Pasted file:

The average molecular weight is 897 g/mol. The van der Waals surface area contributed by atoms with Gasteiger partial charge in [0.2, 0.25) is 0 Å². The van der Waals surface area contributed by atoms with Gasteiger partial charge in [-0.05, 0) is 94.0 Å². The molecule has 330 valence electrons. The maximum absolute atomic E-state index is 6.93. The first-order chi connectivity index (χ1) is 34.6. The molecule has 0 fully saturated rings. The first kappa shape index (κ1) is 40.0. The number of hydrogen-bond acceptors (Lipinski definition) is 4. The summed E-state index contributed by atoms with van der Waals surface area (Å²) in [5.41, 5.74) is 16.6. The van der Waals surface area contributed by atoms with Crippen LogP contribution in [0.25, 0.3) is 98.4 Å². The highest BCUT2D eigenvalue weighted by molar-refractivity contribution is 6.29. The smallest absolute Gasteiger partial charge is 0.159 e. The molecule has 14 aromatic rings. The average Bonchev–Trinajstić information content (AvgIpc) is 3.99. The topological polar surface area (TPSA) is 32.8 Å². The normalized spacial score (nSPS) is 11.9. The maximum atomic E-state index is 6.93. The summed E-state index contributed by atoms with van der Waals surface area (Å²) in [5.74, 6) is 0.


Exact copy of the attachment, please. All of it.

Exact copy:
The average molecular weight is 897 g/mol. The van der Waals surface area contributed by atoms with Gasteiger partial charge in [0.2, 0.25) is 0 Å². The van der Waals surface area contributed by atoms with Gasteiger partial charge in [-0.05, 0) is 94.0 Å². The molecule has 330 valence electrons. The maximum absolute atomic E-state index is 6.93. The first-order chi connectivity index (χ1) is 34.6. The molecule has 0 fully saturated rings. The first kappa shape index (κ1) is 40.0. The number of hydrogen-bond acceptors (Lipinski definition) is 4. The summed E-state index contributed by atoms with van der Waals surface area (Å²) in [5.41, 5.74) is 16.6. The van der Waals surface area contributed by atoms with Crippen LogP contribution in [0.25, 0.3) is 98.4 Å². The highest BCUT2D eigenvalue weighted by molar-refractivity contribution is 6.29. The smallest absolute Gasteiger partial charge is 0.159 e. The molecule has 14 aromatic rings. The average Bonchev–Trinajstić information content (AvgIpc) is 3.99. The topological polar surface area (TPSA) is 32.8 Å². The normalized spacial score (nSPS) is 11.9. The maximum atomic E-state index is 6.93. The summed E-state index contributed by atoms with van der Waals surface area (Å²) in [5.74, 6) is 0.